It would seem he has no such plans. “ … the lifestyle and thrill of being a drug smuggler is addictive”, he admits.

In addition to the easy cash, he enjoys chewing the fat with customers about their lives, their addictions, and the ramifications of their drug use. He spends hours scouring case studies — researching substances that he then imports, sells, and even consumes.

He justifies the continuation of his business by claiming he’s contributing to society, citing the fact that recreational drug users are a large subculture and part of “the Australian way of life”.

Whichever way NSWGreat chooses to frame his behaviour, there’s no denying that he’s an internationally wanted fugitive.

Through Reddit and email, he’s received subpoenas from overseas bodies such as Department of Homeland Security, Interpol, Europol, FBI, and the Secret Service. While other dark web dealers have been arrested in recent years, NSWGreat is brazen in his belief he won’t be caught.

“I’m confident in my ability to stay anonymous as NSWGreat.”

Perhaps he remains somewhat cocky due to the authorities’ continuing struggles when tracking both prominent dark net vendors and their customers. This frustration was confirmed by an AFP spokesman who told news.com.au: “The robust encryption technologies used by dark net marketplace vendors and customers present difficulties for law enforcement.”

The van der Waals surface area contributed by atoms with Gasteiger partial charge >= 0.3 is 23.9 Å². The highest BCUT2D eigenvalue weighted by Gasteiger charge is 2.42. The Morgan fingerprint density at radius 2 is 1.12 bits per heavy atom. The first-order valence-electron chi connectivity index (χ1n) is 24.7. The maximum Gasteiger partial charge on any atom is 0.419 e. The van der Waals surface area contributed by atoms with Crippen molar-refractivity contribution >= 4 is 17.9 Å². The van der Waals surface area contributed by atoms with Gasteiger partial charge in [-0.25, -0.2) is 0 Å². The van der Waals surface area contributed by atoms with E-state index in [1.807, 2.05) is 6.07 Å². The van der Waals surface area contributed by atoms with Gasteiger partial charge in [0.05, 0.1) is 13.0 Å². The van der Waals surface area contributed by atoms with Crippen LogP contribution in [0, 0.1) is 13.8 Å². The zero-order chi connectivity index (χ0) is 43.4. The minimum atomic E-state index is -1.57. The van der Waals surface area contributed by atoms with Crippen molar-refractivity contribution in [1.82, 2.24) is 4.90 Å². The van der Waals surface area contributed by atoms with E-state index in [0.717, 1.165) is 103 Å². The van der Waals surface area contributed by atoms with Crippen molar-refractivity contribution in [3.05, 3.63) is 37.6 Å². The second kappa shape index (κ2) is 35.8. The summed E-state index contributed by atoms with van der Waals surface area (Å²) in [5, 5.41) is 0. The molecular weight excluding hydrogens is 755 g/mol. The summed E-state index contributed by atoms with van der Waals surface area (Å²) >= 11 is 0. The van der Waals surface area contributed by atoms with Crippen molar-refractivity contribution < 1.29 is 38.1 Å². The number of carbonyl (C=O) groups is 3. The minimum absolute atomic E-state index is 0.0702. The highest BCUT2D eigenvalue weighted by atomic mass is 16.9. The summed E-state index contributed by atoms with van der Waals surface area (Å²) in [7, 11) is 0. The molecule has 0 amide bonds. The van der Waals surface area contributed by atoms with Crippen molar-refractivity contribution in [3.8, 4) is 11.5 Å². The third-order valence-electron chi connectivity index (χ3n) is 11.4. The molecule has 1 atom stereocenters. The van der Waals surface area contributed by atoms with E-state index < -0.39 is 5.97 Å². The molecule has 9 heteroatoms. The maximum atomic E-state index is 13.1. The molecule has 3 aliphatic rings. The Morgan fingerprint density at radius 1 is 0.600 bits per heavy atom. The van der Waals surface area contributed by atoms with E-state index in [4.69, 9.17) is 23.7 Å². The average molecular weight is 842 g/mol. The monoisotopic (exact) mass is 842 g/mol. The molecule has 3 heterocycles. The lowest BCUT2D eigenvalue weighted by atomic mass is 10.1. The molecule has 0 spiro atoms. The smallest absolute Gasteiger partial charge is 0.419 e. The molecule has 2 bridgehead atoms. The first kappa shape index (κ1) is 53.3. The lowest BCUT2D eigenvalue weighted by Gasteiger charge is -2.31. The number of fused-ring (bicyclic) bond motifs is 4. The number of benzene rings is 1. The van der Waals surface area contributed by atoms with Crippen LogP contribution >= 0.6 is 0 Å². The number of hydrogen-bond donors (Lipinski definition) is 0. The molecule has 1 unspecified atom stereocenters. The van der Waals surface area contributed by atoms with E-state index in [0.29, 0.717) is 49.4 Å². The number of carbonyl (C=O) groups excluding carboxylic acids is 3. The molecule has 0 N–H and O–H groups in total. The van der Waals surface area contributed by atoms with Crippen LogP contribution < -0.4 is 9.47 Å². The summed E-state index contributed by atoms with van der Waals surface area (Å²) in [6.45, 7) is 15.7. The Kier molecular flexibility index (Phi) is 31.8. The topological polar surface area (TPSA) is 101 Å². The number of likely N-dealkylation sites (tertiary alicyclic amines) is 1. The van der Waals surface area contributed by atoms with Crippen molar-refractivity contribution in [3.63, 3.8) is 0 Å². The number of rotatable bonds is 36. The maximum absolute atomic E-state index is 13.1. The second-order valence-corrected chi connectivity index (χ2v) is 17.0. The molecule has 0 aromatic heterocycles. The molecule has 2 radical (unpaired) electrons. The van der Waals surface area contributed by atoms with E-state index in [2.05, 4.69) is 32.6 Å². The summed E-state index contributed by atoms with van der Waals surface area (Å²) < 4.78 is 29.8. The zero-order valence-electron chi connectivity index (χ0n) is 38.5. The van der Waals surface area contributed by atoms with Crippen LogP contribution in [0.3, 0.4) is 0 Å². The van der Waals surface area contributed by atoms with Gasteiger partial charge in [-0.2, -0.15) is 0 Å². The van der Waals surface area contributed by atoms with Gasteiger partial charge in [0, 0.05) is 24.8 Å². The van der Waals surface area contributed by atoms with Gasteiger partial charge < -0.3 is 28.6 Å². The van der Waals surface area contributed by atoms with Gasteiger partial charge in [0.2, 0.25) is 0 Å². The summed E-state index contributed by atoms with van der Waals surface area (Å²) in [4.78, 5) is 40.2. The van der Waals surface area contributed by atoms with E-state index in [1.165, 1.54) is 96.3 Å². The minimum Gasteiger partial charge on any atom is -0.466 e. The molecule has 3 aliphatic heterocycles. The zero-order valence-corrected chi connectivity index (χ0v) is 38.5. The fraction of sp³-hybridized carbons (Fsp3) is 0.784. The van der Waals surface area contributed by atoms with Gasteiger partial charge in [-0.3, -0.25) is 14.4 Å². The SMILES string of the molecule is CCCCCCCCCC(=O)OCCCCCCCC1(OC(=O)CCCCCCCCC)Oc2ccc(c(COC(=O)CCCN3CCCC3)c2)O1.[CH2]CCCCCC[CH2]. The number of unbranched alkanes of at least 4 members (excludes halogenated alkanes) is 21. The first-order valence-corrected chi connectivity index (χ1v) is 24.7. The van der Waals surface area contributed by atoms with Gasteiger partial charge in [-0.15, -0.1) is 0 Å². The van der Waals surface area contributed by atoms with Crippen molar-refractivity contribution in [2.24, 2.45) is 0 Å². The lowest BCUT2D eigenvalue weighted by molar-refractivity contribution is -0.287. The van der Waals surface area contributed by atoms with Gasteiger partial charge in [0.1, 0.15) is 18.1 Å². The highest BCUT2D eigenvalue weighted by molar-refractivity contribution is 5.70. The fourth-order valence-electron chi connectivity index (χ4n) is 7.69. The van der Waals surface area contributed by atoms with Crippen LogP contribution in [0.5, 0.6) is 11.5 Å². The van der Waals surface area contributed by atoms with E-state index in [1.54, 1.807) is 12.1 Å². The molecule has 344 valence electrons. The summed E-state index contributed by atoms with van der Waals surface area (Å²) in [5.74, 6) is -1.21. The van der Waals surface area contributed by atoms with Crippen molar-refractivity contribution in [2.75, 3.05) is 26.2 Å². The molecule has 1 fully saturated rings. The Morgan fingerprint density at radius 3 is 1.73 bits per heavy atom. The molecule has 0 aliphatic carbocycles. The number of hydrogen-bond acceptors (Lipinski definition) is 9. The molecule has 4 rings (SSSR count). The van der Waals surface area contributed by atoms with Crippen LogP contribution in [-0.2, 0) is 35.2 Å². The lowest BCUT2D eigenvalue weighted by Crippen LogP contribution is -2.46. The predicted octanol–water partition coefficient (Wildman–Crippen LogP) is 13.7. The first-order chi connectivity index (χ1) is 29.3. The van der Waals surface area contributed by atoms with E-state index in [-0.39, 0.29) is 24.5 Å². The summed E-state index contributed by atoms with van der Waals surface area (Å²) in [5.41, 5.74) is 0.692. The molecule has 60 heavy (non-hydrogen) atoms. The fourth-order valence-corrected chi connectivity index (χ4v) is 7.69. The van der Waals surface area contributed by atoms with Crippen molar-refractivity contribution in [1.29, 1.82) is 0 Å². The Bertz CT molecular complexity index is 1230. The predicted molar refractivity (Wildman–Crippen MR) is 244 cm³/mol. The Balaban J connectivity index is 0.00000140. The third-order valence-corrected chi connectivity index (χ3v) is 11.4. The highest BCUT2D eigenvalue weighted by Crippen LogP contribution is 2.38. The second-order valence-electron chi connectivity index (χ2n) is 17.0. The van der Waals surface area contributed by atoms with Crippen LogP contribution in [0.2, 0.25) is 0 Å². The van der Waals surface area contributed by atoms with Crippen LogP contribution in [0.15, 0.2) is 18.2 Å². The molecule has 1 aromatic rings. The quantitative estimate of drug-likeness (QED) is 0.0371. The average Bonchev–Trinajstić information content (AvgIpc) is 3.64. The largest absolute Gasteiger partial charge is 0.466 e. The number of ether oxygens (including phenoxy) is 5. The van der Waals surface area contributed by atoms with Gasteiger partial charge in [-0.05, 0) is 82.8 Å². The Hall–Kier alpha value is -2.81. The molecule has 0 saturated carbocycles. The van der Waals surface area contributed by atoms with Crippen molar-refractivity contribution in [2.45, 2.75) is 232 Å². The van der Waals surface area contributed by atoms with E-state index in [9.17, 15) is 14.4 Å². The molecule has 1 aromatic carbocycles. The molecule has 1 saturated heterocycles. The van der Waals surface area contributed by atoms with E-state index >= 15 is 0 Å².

They confirmed one of their major difficulties was that “cryptocurrencies used on dark net marketplaces operate outside the traditional financial systems and require specialised software and expertise to analyse transactions.” In other words, this is still relatively new and bumpy terrain for the AFP.

This isn’t to say they can’t claim successes. In 2013, they located and arrested Peter Nash, an Australian-based administrator of Silk Road. In 2016, they were a part of a co-ordinated global effort that saw numerous Australian dark net dealers charged, as well as the seizure of drugs including MDMA, steroids, cannabis, opium, cocaine and methylamphetamine.

Since the AFP National Forensic Rapid Lab (NFRL) was established in 2013, over 15,000 packages containing over 2.5 tons of illicit drugs have been taken out of rotation.